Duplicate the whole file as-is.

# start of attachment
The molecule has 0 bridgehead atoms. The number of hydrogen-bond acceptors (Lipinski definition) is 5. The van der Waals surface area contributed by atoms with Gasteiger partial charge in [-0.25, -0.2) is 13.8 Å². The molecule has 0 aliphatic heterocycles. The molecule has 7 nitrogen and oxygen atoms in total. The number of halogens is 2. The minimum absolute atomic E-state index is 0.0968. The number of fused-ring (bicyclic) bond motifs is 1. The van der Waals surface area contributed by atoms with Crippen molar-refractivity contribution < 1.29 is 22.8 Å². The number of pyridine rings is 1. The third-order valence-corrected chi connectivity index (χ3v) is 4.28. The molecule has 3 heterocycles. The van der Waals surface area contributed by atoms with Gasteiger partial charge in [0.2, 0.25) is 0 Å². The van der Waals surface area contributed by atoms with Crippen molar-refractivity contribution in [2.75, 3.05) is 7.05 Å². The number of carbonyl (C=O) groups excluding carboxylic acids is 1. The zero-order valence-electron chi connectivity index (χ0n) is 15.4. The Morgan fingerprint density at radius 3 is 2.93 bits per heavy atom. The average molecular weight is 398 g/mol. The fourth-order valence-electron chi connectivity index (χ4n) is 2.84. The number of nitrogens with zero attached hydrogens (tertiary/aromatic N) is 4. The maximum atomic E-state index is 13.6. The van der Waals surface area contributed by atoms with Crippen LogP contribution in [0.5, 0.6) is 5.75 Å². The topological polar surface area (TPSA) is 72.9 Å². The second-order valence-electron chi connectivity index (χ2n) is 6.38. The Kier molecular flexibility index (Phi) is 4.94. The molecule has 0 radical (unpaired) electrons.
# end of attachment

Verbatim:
The molecule has 0 bridgehead atoms. The number of hydrogen-bond acceptors (Lipinski definition) is 5. The van der Waals surface area contributed by atoms with Gasteiger partial charge in [-0.25, -0.2) is 13.8 Å². The molecule has 0 aliphatic heterocycles. The molecule has 7 nitrogen and oxygen atoms in total. The number of halogens is 2. The minimum absolute atomic E-state index is 0.0968. The number of fused-ring (bicyclic) bond motifs is 1. The van der Waals surface area contributed by atoms with Crippen molar-refractivity contribution < 1.29 is 22.8 Å². The number of pyridine rings is 1. The third-order valence-corrected chi connectivity index (χ3v) is 4.28. The molecule has 3 heterocycles. The van der Waals surface area contributed by atoms with Gasteiger partial charge in [0.2, 0.25) is 0 Å². The van der Waals surface area contributed by atoms with Crippen molar-refractivity contribution in [2.75, 3.05) is 7.05 Å². The number of carbonyl (C=O) groups excluding carboxylic acids is 1. The zero-order valence-electron chi connectivity index (χ0n) is 15.4. The Morgan fingerprint density at radius 3 is 2.93 bits per heavy atom. The average molecular weight is 398 g/mol. The fourth-order valence-electron chi connectivity index (χ4n) is 2.84. The number of nitrogens with zero attached hydrogens (tertiary/aromatic N) is 4. The maximum atomic E-state index is 13.6. The van der Waals surface area contributed by atoms with Crippen LogP contribution in [0.5, 0.6) is 5.75 Å². The topological polar surface area (TPSA) is 72.9 Å². The second-order valence-electron chi connectivity index (χ2n) is 6.38. The Kier molecular flexibility index (Phi) is 4.94. The molecule has 0 radical (unpaired) electrons.